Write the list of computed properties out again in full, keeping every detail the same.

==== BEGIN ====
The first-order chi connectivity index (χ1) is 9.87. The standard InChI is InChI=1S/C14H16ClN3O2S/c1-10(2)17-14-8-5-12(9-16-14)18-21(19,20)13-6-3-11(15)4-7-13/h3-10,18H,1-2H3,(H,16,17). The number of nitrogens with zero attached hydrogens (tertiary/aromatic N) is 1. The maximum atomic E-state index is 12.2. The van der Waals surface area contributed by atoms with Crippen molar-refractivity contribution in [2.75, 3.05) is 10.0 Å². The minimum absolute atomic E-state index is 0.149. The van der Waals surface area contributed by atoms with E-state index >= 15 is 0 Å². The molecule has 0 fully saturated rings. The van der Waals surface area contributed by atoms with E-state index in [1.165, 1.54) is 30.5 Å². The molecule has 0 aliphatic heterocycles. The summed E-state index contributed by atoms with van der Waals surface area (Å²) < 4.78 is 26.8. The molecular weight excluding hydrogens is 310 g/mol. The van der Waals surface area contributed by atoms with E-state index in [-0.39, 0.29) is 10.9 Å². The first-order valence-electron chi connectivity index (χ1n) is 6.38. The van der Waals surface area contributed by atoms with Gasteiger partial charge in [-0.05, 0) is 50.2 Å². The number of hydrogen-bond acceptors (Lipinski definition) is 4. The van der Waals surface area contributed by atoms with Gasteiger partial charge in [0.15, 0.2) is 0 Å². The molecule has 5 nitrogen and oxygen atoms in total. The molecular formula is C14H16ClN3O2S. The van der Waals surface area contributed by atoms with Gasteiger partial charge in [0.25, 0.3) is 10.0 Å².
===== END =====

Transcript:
The first-order chi connectivity index (χ1) is 9.87. The standard InChI is InChI=1S/C14H16ClN3O2S/c1-10(2)17-14-8-5-12(9-16-14)18-21(19,20)13-6-3-11(15)4-7-13/h3-10,18H,1-2H3,(H,16,17). The number of nitrogens with zero attached hydrogens (tertiary/aromatic N) is 1. The maximum atomic E-state index is 12.2. The van der Waals surface area contributed by atoms with Crippen molar-refractivity contribution in [2.75, 3.05) is 10.0 Å². The minimum absolute atomic E-state index is 0.149. The van der Waals surface area contributed by atoms with E-state index >= 15 is 0 Å². The molecule has 0 fully saturated rings. The van der Waals surface area contributed by atoms with E-state index in [1.165, 1.54) is 30.5 Å². The molecule has 0 aliphatic heterocycles. The summed E-state index contributed by atoms with van der Waals surface area (Å²) < 4.78 is 26.8. The molecular weight excluding hydrogens is 310 g/mol. The van der Waals surface area contributed by atoms with E-state index in [-0.39, 0.29) is 10.9 Å². The first-order valence-electron chi connectivity index (χ1n) is 6.38. The van der Waals surface area contributed by atoms with Gasteiger partial charge in [-0.05, 0) is 50.2 Å². The number of hydrogen-bond acceptors (Lipinski definition) is 4. The van der Waals surface area contributed by atoms with Gasteiger partial charge in [0.15, 0.2) is 0 Å². The molecule has 5 nitrogen and oxygen atoms in total. The molecular formula is C14H16ClN3O2S. The van der Waals surface area contributed by atoms with Gasteiger partial charge in [0.25, 0.3) is 10.0 Å².